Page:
Nov 2, 2009 1 Comment ›› Pat Dollard
Oct. 29, 2009 — NASA is stepping up its space radiation studies with a round of experiments that for the first time in decades will use monkeys as subjects.
The point of the experiments is to understand how the harsh radioactive environment of space affects human bodies and behavior and what countermeasures can be developed to make long-duration spaceflight safe for travelers beyond Earth’s protective magnetic shield.
For the new study, 18 to 28 squirrel monkeys will be exposed to a low dose of the type of radiation that astronauts traveling to Mars can expect to encounter.
Scientists are particularly interested in studying how the radiation impacts the monkeys’ central nervous systems and behaviors over time.
“We realized there was a need for this kind of work,” Jack Bergman, a behavioral pharmacologist at Harvard Medical School’s McLean Hospital in Boston, told Discovery News.
“There’s a long-standing commitment on the part of NASA to deep space travel and with that commitment comes a need for knowing what kinds of adverse effects deep space travel might have, what are the risks to astronauts,” Bergman said. “That’s not been well assessed.”
NASA has zapped rats and mice to probe radiation’s impacts, but that provides only a small picture, Frank Cucinotta, head of the Space Radiation Health Project at the Johnson Space Center in Houston, told Discovery News.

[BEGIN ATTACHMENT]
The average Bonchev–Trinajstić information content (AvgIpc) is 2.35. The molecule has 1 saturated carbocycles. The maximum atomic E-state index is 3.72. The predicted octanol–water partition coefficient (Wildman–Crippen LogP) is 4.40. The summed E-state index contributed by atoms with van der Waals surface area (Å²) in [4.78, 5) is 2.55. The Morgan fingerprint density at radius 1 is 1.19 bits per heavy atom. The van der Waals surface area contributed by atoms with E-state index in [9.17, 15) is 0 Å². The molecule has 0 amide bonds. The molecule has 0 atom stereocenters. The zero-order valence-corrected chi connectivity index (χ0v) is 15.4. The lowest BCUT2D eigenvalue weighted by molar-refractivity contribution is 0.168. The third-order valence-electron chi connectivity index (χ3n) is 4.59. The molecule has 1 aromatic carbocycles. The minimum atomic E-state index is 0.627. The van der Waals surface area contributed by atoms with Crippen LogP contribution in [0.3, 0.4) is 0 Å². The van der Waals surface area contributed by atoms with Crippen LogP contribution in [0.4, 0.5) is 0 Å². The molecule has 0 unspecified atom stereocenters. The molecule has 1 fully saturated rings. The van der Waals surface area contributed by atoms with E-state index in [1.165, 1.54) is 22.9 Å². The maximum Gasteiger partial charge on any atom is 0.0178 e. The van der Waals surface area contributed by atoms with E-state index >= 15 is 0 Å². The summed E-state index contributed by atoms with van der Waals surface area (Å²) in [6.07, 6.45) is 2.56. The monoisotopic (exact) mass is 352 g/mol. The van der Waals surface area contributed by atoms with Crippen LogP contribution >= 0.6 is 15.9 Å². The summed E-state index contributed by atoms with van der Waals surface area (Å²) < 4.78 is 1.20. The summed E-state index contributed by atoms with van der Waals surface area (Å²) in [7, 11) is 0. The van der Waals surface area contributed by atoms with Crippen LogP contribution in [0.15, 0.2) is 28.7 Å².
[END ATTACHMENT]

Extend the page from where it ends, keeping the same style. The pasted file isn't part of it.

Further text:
“Obviously, the closer we get to man, the better,” added Eleanor Blakely, a biophysicist at Lawrence Berkeley National Laboratory who studies radiation-induced cataracts.
For Bergman’s study, squirrel monkeys trained on a variety of behavioral tasks will be tested to see how exposure to radiation impacts performance. The radiation exposures will take place at NASA’s Space Radiation Laboratory at the Department of Energy’s Brookhaven National Laboratory in New York.
“The beauty of this is that we can assess at different time points after exposure, so not only do we get a sense of rather immediate effects, but then we can look again at longer time points,” Bergman said. “That kind of information just hasn’t been available.”
The animals, which will not be killed, will remain at McLean Hospital, where they will be overseen by veterinarians and staff.
“McLean Hospital is responsible for the lifetime care of the primates,” NASA wrote in an email. “No further research is planned for them at this time.”
Before NASA first sent humans into space, it flew two chimpanzees, Ham and Enos, to test the Mercury capsules.
In all, 29 non-human primates have flown in space, including 12 on Soviet or Russian rockets and 17 on U.S. spacecraft, according to NASA’s chief veterinarian Joseph Bielitzki. Most of the missions were suborbital flights to test basic physiology and assess risks of launch and microgravity.